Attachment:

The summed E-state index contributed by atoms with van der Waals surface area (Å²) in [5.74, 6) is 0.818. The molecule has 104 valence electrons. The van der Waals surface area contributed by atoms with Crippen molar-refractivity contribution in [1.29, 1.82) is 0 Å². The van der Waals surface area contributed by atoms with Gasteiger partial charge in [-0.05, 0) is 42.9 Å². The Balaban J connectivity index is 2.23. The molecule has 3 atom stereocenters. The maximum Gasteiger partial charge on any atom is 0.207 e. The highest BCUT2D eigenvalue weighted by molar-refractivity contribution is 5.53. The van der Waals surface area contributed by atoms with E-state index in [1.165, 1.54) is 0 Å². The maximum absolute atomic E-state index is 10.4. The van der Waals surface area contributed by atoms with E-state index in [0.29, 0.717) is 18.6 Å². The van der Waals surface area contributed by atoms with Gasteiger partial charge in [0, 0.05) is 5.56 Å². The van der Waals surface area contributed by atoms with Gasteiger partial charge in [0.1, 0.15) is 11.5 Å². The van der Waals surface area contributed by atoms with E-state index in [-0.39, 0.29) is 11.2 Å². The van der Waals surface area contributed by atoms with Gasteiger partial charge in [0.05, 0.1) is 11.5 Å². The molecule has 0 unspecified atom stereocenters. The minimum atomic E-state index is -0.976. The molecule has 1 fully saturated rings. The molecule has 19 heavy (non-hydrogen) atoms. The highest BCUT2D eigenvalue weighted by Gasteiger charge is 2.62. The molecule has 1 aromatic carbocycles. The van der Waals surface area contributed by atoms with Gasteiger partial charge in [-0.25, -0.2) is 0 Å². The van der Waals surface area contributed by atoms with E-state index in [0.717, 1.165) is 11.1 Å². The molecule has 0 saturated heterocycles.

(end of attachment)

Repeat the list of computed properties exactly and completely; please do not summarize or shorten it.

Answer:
The summed E-state index contributed by atoms with van der Waals surface area (Å²) in [5.74, 6) is 0.818. The molecule has 104 valence electrons. The van der Waals surface area contributed by atoms with Crippen molar-refractivity contribution in [1.29, 1.82) is 0 Å². The van der Waals surface area contributed by atoms with Gasteiger partial charge in [-0.05, 0) is 42.9 Å². The Balaban J connectivity index is 2.23. The molecule has 3 atom stereocenters. The maximum Gasteiger partial charge on any atom is 0.207 e. The highest BCUT2D eigenvalue weighted by molar-refractivity contribution is 5.53. The van der Waals surface area contributed by atoms with E-state index in [1.165, 1.54) is 0 Å². The maximum absolute atomic E-state index is 10.4. The van der Waals surface area contributed by atoms with E-state index in [0.29, 0.717) is 18.6 Å². The van der Waals surface area contributed by atoms with Gasteiger partial charge in [0, 0.05) is 5.56 Å². The van der Waals surface area contributed by atoms with Gasteiger partial charge in [0.1, 0.15) is 11.5 Å². The van der Waals surface area contributed by atoms with E-state index in [-0.39, 0.29) is 11.2 Å². The van der Waals surface area contributed by atoms with Gasteiger partial charge in [0.05, 0.1) is 11.5 Å². The molecule has 0 unspecified atom stereocenters. The minimum atomic E-state index is -0.976. The molecule has 1 fully saturated rings. The molecule has 19 heavy (non-hydrogen) atoms. The highest BCUT2D eigenvalue weighted by Gasteiger charge is 2.62. The molecule has 1 aromatic carbocycles. The van der Waals surface area contributed by atoms with Gasteiger partial charge in [-0.25, -0.2) is 0 Å². The van der Waals surface area contributed by atoms with E-state index in [0.717, 1.165) is 11.1 Å². The molecule has 0 saturated heterocycles.